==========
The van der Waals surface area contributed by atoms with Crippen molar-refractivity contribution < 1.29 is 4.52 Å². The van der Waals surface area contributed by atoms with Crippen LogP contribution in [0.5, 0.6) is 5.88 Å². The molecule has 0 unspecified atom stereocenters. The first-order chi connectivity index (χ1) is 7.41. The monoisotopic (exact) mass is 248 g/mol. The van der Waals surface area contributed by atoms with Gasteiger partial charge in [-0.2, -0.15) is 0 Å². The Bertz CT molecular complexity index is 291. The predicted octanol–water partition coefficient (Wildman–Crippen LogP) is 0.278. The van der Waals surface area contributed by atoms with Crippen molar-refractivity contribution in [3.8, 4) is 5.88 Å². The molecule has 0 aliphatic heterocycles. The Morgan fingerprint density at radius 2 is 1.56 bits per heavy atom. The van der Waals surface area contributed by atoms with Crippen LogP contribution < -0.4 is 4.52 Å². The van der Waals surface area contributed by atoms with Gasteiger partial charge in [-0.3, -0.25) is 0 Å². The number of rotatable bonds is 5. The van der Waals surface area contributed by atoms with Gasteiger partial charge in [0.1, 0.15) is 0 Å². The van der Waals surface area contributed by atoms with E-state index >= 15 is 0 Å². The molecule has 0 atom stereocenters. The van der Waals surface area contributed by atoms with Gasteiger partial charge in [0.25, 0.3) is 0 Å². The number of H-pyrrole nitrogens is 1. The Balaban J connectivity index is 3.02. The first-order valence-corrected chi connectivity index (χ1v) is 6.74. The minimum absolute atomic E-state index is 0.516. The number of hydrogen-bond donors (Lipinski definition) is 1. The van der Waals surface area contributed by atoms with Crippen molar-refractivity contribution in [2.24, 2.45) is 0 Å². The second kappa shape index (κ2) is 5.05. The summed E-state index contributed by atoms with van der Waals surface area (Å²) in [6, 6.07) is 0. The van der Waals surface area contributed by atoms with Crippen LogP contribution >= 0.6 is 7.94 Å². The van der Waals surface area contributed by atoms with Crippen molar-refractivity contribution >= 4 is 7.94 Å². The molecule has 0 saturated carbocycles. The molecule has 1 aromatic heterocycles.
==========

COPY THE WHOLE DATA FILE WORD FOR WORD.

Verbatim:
The van der Waals surface area contributed by atoms with Crippen molar-refractivity contribution < 1.29 is 4.52 Å². The van der Waals surface area contributed by atoms with Crippen LogP contribution in [0.5, 0.6) is 5.88 Å². The molecule has 0 unspecified atom stereocenters. The first-order chi connectivity index (χ1) is 7.41. The monoisotopic (exact) mass is 248 g/mol. The van der Waals surface area contributed by atoms with Gasteiger partial charge in [-0.2, -0.15) is 0 Å². The Bertz CT molecular complexity index is 291. The predicted octanol–water partition coefficient (Wildman–Crippen LogP) is 0.278. The van der Waals surface area contributed by atoms with Crippen molar-refractivity contribution in [3.8, 4) is 5.88 Å². The molecule has 0 aliphatic heterocycles. The Morgan fingerprint density at radius 2 is 1.56 bits per heavy atom. The van der Waals surface area contributed by atoms with Crippen LogP contribution < -0.4 is 4.52 Å². The van der Waals surface area contributed by atoms with Gasteiger partial charge in [-0.3, -0.25) is 0 Å². The number of rotatable bonds is 5. The van der Waals surface area contributed by atoms with Gasteiger partial charge in [0.1, 0.15) is 0 Å². The van der Waals surface area contributed by atoms with E-state index >= 15 is 0 Å². The molecule has 0 atom stereocenters. The van der Waals surface area contributed by atoms with Gasteiger partial charge in [0.25, 0.3) is 0 Å². The number of H-pyrrole nitrogens is 1. The Balaban J connectivity index is 3.02. The first-order valence-corrected chi connectivity index (χ1v) is 6.74. The minimum absolute atomic E-state index is 0.516. The number of hydrogen-bond donors (Lipinski definition) is 1. The van der Waals surface area contributed by atoms with Crippen molar-refractivity contribution in [2.24, 2.45) is 0 Å². The second kappa shape index (κ2) is 5.05. The summed E-state index contributed by atoms with van der Waals surface area (Å²) in [6, 6.07) is 0. The van der Waals surface area contributed by atoms with Crippen LogP contribution >= 0.6 is 7.94 Å². The van der Waals surface area contributed by atoms with Crippen molar-refractivity contribution >= 4 is 7.94 Å². The molecule has 0 saturated carbocycles. The molecule has 1 aromatic heterocycles.